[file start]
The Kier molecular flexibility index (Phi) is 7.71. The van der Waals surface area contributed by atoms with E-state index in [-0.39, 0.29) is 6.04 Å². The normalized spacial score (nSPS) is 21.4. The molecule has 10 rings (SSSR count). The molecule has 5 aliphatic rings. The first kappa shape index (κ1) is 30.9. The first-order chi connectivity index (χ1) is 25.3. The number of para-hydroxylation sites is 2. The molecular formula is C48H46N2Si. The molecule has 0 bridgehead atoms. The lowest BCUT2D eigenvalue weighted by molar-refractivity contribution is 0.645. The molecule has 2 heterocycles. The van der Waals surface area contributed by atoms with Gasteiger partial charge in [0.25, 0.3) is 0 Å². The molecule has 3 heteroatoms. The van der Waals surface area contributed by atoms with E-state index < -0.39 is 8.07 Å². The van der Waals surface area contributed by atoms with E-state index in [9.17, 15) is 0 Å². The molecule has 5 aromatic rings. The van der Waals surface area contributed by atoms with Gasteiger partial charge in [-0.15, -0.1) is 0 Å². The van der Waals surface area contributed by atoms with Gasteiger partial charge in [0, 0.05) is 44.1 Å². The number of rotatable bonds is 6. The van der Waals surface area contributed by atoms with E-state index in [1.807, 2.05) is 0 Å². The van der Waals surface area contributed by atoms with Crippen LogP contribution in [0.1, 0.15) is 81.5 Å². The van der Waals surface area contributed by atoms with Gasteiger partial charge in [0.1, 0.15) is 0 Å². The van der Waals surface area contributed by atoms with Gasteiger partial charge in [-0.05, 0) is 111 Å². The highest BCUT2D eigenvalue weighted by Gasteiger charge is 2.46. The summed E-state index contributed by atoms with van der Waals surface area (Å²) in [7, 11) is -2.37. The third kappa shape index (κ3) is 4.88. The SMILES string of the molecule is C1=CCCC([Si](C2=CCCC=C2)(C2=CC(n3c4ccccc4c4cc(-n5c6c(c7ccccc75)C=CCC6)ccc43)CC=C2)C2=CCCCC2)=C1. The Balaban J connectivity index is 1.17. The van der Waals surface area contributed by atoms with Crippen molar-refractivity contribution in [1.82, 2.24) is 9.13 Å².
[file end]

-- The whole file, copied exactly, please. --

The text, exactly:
The Kier molecular flexibility index (Phi) is 7.71. The van der Waals surface area contributed by atoms with E-state index in [-0.39, 0.29) is 6.04 Å². The normalized spacial score (nSPS) is 21.4. The molecule has 10 rings (SSSR count). The molecule has 5 aliphatic rings. The first kappa shape index (κ1) is 30.9. The first-order chi connectivity index (χ1) is 25.3. The number of para-hydroxylation sites is 2. The molecular formula is C48H46N2Si. The molecule has 0 bridgehead atoms. The lowest BCUT2D eigenvalue weighted by molar-refractivity contribution is 0.645. The molecule has 2 heterocycles. The van der Waals surface area contributed by atoms with Gasteiger partial charge in [0.25, 0.3) is 0 Å². The molecule has 3 heteroatoms. The van der Waals surface area contributed by atoms with E-state index < -0.39 is 8.07 Å². The van der Waals surface area contributed by atoms with E-state index in [9.17, 15) is 0 Å². The molecule has 5 aromatic rings. The van der Waals surface area contributed by atoms with Gasteiger partial charge in [-0.15, -0.1) is 0 Å². The van der Waals surface area contributed by atoms with Gasteiger partial charge in [0, 0.05) is 44.1 Å². The number of rotatable bonds is 6. The van der Waals surface area contributed by atoms with E-state index in [1.807, 2.05) is 0 Å². The van der Waals surface area contributed by atoms with Crippen LogP contribution in [0.1, 0.15) is 81.5 Å². The van der Waals surface area contributed by atoms with Gasteiger partial charge in [0.1, 0.15) is 0 Å². The van der Waals surface area contributed by atoms with Gasteiger partial charge in [-0.05, 0) is 111 Å². The highest BCUT2D eigenvalue weighted by Gasteiger charge is 2.46. The summed E-state index contributed by atoms with van der Waals surface area (Å²) in [7, 11) is -2.37. The third kappa shape index (κ3) is 4.88. The SMILES string of the molecule is C1=CCCC([Si](C2=CCCC=C2)(C2=CC(n3c4ccccc4c4cc(-n5c6c(c7ccccc75)C=CCC6)ccc43)CC=C2)C2=CCCCC2)=C1. The Balaban J connectivity index is 1.17. The van der Waals surface area contributed by atoms with Crippen molar-refractivity contribution in [1.82, 2.24) is 9.13 Å².